Lime As an Insecticide
Agricultural lime is an important tool in gardening and is made from the burning of shells, bones and limestone. It is commonly used in the garden as a way of raising the pH level of the soil to help bring balance. It has the additional side effect of being an insecticide.
Agricultural lime is an effective insecticide for small insect pests and mites within the garden. It dries out the young insect body and irritates larger adult insects. Unfortunately, lime is not a selective insecticide and will kill both harmful and beneficial insects.
According to Tanya L.K. Denckla, author of "The Gardener's A-Z Guide to Growing Organic Food," to make an effective lime spray solution gardeners should take 1/2 cup of agriculture lime mixed with a gallon of water and 3 tbsp. of biodegradable dish soap. The soap will help thicken the solution and prevent beading that can wash away easily during rainfall. Apply the solution once a week until there is a noticeable reduction in pests.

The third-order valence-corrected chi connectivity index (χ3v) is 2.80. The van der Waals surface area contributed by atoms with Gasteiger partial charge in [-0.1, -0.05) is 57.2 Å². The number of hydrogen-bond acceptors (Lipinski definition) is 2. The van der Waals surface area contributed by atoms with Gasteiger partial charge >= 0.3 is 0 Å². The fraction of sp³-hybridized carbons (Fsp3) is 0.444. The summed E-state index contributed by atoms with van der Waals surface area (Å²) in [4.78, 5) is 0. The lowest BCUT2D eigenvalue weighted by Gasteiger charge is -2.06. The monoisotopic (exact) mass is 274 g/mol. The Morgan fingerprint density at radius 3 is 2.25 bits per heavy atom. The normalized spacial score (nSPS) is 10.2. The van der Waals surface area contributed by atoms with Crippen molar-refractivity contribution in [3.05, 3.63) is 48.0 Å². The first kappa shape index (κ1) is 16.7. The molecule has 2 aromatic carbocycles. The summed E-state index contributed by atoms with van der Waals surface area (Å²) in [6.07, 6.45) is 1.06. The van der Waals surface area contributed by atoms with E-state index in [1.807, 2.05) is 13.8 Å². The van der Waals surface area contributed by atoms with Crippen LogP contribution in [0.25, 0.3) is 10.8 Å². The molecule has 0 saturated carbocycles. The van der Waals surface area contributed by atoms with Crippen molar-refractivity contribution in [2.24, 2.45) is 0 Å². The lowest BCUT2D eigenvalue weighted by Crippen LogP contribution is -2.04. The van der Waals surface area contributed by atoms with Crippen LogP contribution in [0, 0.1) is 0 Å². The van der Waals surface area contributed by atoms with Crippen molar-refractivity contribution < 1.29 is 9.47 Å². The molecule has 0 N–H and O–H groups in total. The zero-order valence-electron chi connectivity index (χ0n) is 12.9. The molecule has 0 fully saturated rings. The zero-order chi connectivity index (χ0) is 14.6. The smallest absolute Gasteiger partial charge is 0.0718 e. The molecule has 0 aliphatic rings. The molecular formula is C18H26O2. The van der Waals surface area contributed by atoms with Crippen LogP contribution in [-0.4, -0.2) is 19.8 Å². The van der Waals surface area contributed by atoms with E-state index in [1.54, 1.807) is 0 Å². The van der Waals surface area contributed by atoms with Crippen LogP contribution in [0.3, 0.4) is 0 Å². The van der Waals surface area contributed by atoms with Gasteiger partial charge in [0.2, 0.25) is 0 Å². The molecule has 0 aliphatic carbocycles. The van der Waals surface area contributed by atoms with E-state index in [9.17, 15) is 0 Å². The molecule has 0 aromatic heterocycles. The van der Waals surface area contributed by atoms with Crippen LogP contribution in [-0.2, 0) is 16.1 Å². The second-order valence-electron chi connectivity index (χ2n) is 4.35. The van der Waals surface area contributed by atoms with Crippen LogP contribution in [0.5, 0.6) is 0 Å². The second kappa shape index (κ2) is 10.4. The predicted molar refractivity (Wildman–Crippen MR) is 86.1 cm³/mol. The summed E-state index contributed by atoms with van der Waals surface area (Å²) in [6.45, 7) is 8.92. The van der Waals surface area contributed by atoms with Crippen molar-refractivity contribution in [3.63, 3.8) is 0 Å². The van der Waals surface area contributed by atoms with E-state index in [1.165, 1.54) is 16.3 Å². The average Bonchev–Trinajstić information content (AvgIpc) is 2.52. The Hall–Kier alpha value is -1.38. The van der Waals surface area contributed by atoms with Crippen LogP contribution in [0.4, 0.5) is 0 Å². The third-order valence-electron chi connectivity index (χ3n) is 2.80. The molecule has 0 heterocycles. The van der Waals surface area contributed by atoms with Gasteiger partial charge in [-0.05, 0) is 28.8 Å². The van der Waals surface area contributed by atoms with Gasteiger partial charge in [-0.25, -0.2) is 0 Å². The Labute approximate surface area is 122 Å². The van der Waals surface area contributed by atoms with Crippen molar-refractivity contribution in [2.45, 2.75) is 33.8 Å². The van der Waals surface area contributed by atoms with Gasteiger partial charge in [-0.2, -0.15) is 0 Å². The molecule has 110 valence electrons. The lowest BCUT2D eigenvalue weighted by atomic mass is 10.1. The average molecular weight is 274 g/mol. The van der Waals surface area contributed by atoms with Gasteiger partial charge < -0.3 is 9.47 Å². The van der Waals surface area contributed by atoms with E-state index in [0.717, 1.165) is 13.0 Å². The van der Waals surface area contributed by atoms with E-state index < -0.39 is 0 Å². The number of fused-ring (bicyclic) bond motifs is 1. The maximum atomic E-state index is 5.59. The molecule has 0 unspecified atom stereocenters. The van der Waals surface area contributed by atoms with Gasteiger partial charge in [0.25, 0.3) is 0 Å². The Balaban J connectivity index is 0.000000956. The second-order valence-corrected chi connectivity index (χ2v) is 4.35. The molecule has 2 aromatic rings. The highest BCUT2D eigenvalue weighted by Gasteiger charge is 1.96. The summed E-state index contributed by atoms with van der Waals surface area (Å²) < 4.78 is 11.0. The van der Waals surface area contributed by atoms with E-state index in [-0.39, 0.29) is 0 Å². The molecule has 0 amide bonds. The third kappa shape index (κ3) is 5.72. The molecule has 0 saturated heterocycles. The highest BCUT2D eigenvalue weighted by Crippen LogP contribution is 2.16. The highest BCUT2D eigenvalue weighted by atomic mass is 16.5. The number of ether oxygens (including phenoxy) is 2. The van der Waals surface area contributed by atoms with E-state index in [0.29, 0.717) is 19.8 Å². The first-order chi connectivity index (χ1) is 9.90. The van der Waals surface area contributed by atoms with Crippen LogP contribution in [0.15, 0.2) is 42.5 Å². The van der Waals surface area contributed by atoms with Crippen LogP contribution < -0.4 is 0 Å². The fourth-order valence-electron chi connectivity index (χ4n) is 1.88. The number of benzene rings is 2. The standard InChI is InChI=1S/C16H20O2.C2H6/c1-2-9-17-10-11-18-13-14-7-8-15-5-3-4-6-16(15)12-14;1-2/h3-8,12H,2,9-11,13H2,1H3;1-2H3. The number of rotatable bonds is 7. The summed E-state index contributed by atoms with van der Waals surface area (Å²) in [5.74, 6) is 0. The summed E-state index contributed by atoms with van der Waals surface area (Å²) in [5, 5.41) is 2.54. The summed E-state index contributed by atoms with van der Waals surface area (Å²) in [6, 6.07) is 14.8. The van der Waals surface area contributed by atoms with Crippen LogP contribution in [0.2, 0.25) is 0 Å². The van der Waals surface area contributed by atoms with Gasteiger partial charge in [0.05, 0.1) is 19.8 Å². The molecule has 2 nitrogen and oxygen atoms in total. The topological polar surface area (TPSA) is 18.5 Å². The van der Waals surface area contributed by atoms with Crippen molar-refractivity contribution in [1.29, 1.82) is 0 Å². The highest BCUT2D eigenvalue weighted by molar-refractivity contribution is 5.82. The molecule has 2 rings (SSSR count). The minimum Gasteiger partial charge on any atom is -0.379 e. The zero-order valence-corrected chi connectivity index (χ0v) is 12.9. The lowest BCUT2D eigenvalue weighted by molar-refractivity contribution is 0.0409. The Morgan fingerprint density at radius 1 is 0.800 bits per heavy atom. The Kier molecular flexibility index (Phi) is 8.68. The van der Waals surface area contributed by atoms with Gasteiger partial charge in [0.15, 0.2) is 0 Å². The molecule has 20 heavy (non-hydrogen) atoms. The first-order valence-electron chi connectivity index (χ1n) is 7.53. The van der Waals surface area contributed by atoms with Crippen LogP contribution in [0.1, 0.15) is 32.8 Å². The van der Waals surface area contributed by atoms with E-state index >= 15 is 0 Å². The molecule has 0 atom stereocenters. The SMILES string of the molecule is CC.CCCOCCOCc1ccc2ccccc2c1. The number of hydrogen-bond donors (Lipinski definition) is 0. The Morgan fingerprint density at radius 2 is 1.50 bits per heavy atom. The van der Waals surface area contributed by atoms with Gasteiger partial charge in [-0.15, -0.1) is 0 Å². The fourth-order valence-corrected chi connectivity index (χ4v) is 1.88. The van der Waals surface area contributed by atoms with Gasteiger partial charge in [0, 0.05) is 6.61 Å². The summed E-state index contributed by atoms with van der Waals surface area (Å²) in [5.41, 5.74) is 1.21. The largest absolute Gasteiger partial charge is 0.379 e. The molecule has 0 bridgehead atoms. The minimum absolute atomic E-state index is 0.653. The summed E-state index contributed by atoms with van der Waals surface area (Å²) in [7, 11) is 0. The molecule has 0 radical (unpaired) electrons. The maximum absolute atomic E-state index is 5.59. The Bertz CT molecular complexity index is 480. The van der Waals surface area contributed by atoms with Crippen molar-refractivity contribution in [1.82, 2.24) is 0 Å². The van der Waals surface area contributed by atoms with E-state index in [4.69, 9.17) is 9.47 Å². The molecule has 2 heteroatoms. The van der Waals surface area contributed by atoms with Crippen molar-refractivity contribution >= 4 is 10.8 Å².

Although lime is an effective insecticide, is dangerous when applied too often to plants. Lime will raise the pH level of the soil making it harder for most plants to absorb nutrients and water in the roots. Also, because lime will kill or irritate all insects that come in contact with it, plants may suffer from a lack of beneficial insects present in the soil.
It takes several days to test lime's effectiveness within your garden. Spray a small portion of a plant to see how it handles the solution. Wait three days before beginning to spot spray the plant where the insects are located. Identifying the pests will help you limit the applications of lime to where the insect nests might be located.
To prevent the absorption of toxins into the local environment, avoid spraying lime during rainy or windy weather, or when the plant has had too much moisture. Also do not spray lime on a plant when intense sunlight is present as this can burn the plant or blossoms where bees may pollinate.
- "The Gardener's A-Z Guide to Growing Organic Food"; Tanya L.K. Denckla; 2003